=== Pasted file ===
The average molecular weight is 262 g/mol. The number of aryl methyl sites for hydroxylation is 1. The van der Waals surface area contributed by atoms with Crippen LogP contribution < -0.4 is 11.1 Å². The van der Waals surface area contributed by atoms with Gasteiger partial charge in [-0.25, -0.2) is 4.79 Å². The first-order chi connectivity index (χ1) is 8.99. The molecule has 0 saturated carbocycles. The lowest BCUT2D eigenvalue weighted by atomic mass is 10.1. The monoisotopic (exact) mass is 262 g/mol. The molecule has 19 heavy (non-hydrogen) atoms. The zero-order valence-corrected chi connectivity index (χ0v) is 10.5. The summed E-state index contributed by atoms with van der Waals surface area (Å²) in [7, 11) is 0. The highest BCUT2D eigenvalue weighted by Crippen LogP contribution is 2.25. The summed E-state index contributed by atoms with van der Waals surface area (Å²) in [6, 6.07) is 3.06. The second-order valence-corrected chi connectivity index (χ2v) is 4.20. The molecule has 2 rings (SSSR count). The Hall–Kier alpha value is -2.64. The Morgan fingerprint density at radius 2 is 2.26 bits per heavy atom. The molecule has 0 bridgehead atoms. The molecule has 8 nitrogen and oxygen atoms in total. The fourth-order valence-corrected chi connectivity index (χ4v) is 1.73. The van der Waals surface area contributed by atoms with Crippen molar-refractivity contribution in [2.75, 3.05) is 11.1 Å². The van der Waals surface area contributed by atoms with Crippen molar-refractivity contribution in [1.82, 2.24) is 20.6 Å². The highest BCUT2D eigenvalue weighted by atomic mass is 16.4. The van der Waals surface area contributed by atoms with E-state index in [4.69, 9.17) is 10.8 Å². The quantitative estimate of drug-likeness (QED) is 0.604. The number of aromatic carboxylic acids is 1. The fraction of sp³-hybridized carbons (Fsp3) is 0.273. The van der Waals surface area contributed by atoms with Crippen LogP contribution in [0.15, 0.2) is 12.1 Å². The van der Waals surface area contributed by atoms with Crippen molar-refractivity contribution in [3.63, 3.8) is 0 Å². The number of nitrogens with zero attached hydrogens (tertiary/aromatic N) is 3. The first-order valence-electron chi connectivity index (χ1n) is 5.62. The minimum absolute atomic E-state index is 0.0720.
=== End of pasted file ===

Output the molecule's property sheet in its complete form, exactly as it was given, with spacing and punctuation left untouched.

The average molecular weight is 262 g/mol. The number of aryl methyl sites for hydroxylation is 1. The van der Waals surface area contributed by atoms with Crippen LogP contribution < -0.4 is 11.1 Å². The van der Waals surface area contributed by atoms with Gasteiger partial charge in [-0.25, -0.2) is 4.79 Å². The first-order chi connectivity index (χ1) is 8.99. The molecule has 0 saturated carbocycles. The lowest BCUT2D eigenvalue weighted by atomic mass is 10.1. The monoisotopic (exact) mass is 262 g/mol. The molecule has 19 heavy (non-hydrogen) atoms. The zero-order valence-corrected chi connectivity index (χ0v) is 10.5. The summed E-state index contributed by atoms with van der Waals surface area (Å²) in [7, 11) is 0. The highest BCUT2D eigenvalue weighted by Crippen LogP contribution is 2.25. The summed E-state index contributed by atoms with van der Waals surface area (Å²) in [6, 6.07) is 3.06. The second-order valence-corrected chi connectivity index (χ2v) is 4.20. The molecule has 2 rings (SSSR count). The Hall–Kier alpha value is -2.64. The Morgan fingerprint density at radius 2 is 2.26 bits per heavy atom. The molecule has 0 bridgehead atoms. The molecule has 8 nitrogen and oxygen atoms in total. The fourth-order valence-corrected chi connectivity index (χ4v) is 1.73. The van der Waals surface area contributed by atoms with Crippen molar-refractivity contribution in [2.75, 3.05) is 11.1 Å². The van der Waals surface area contributed by atoms with Crippen molar-refractivity contribution in [1.82, 2.24) is 20.6 Å². The highest BCUT2D eigenvalue weighted by atomic mass is 16.4. The van der Waals surface area contributed by atoms with E-state index in [4.69, 9.17) is 10.8 Å². The quantitative estimate of drug-likeness (QED) is 0.604. The number of aromatic carboxylic acids is 1. The fraction of sp³-hybridized carbons (Fsp3) is 0.273. The van der Waals surface area contributed by atoms with Crippen LogP contribution in [0.15, 0.2) is 12.1 Å². The van der Waals surface area contributed by atoms with Crippen molar-refractivity contribution in [3.63, 3.8) is 0 Å². The number of nitrogens with zero attached hydrogens (tertiary/aromatic N) is 3. The first-order valence-electron chi connectivity index (χ1n) is 5.62. The minimum absolute atomic E-state index is 0.0720.